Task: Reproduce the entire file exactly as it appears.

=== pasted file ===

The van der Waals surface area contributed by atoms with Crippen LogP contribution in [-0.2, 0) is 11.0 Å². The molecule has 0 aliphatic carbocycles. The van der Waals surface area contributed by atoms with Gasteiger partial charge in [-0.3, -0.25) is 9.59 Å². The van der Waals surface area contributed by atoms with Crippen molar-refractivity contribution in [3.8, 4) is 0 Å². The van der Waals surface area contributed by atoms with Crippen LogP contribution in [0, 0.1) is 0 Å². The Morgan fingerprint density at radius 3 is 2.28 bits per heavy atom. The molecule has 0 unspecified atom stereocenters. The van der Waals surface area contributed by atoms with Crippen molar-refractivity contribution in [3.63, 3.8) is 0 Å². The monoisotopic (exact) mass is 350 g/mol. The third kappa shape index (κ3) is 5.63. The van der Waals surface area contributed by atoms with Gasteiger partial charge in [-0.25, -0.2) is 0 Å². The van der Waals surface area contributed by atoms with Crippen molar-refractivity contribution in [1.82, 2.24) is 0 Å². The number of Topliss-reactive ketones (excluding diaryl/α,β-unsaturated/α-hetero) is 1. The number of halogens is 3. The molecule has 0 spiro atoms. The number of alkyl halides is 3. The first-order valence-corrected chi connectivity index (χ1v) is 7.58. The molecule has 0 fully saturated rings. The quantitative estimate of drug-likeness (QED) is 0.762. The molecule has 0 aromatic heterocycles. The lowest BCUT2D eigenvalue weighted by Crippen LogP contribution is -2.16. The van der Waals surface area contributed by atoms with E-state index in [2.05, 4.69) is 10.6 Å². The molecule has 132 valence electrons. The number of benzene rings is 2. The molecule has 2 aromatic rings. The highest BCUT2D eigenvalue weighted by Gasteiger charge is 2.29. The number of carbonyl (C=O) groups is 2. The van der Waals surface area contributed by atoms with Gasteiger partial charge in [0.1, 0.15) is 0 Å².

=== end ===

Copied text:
The van der Waals surface area contributed by atoms with Crippen LogP contribution in [-0.2, 0) is 11.0 Å². The molecule has 0 aliphatic carbocycles. The van der Waals surface area contributed by atoms with Gasteiger partial charge in [-0.3, -0.25) is 9.59 Å². The van der Waals surface area contributed by atoms with Crippen molar-refractivity contribution in [3.8, 4) is 0 Å². The van der Waals surface area contributed by atoms with Crippen LogP contribution in [0, 0.1) is 0 Å². The Morgan fingerprint density at radius 3 is 2.28 bits per heavy atom. The molecule has 0 unspecified atom stereocenters. The van der Waals surface area contributed by atoms with Crippen molar-refractivity contribution in [3.63, 3.8) is 0 Å². The monoisotopic (exact) mass is 350 g/mol. The third kappa shape index (κ3) is 5.63. The van der Waals surface area contributed by atoms with Gasteiger partial charge in [-0.25, -0.2) is 0 Å². The van der Waals surface area contributed by atoms with Crippen molar-refractivity contribution in [1.82, 2.24) is 0 Å². The number of Topliss-reactive ketones (excluding diaryl/α,β-unsaturated/α-hetero) is 1. The number of halogens is 3. The molecule has 0 spiro atoms. The number of alkyl halides is 3. The first-order valence-corrected chi connectivity index (χ1v) is 7.58. The molecule has 0 fully saturated rings. The quantitative estimate of drug-likeness (QED) is 0.762. The molecule has 0 aromatic heterocycles. The lowest BCUT2D eigenvalue weighted by Crippen LogP contribution is -2.16. The van der Waals surface area contributed by atoms with E-state index in [2.05, 4.69) is 10.6 Å². The molecule has 132 valence electrons. The number of benzene rings is 2. The molecule has 2 aromatic rings. The highest BCUT2D eigenvalue weighted by Gasteiger charge is 2.29. The number of carbonyl (C=O) groups is 2. The van der Waals surface area contributed by atoms with Gasteiger partial charge in [0.1, 0.15) is 0 Å².